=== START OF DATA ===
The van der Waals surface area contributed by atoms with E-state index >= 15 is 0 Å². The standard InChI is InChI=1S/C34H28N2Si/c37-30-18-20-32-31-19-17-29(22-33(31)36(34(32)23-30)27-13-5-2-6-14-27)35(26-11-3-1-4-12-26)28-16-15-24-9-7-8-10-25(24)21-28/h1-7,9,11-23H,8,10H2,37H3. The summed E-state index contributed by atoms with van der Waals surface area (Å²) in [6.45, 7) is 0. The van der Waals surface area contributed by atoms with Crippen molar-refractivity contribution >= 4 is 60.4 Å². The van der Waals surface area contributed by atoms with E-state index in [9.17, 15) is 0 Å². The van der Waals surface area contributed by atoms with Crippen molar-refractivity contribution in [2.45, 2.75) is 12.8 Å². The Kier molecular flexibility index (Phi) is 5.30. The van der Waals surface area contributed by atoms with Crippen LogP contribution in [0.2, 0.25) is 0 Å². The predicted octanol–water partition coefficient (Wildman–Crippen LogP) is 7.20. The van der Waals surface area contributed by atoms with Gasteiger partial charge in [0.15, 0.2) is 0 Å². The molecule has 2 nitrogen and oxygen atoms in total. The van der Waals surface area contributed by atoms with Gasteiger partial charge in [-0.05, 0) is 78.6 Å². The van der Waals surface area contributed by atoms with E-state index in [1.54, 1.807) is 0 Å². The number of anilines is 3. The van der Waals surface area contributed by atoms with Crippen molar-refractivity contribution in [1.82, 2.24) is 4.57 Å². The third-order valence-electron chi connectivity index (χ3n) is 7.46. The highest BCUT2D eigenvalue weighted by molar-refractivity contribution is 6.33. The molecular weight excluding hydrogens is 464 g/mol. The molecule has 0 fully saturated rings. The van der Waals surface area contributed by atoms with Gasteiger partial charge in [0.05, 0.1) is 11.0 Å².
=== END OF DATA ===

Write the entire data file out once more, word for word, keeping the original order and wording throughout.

The van der Waals surface area contributed by atoms with E-state index >= 15 is 0 Å². The standard InChI is InChI=1S/C34H28N2Si/c37-30-18-20-32-31-19-17-29(22-33(31)36(34(32)23-30)27-13-5-2-6-14-27)35(26-11-3-1-4-12-26)28-16-15-24-9-7-8-10-25(24)21-28/h1-7,9,11-23H,8,10H2,37H3. The summed E-state index contributed by atoms with van der Waals surface area (Å²) in [6.45, 7) is 0. The van der Waals surface area contributed by atoms with Crippen molar-refractivity contribution >= 4 is 60.4 Å². The van der Waals surface area contributed by atoms with E-state index in [9.17, 15) is 0 Å². The van der Waals surface area contributed by atoms with Crippen molar-refractivity contribution in [2.45, 2.75) is 12.8 Å². The Kier molecular flexibility index (Phi) is 5.30. The van der Waals surface area contributed by atoms with Crippen LogP contribution in [0.2, 0.25) is 0 Å². The predicted octanol–water partition coefficient (Wildman–Crippen LogP) is 7.20. The van der Waals surface area contributed by atoms with Gasteiger partial charge in [0.15, 0.2) is 0 Å². The molecule has 2 nitrogen and oxygen atoms in total. The van der Waals surface area contributed by atoms with Gasteiger partial charge in [-0.05, 0) is 78.6 Å². The van der Waals surface area contributed by atoms with E-state index in [1.54, 1.807) is 0 Å². The number of anilines is 3. The van der Waals surface area contributed by atoms with Crippen molar-refractivity contribution in [1.82, 2.24) is 4.57 Å². The third-order valence-electron chi connectivity index (χ3n) is 7.46. The highest BCUT2D eigenvalue weighted by molar-refractivity contribution is 6.33. The molecular weight excluding hydrogens is 464 g/mol. The molecule has 0 fully saturated rings. The van der Waals surface area contributed by atoms with Gasteiger partial charge in [0.05, 0.1) is 11.0 Å².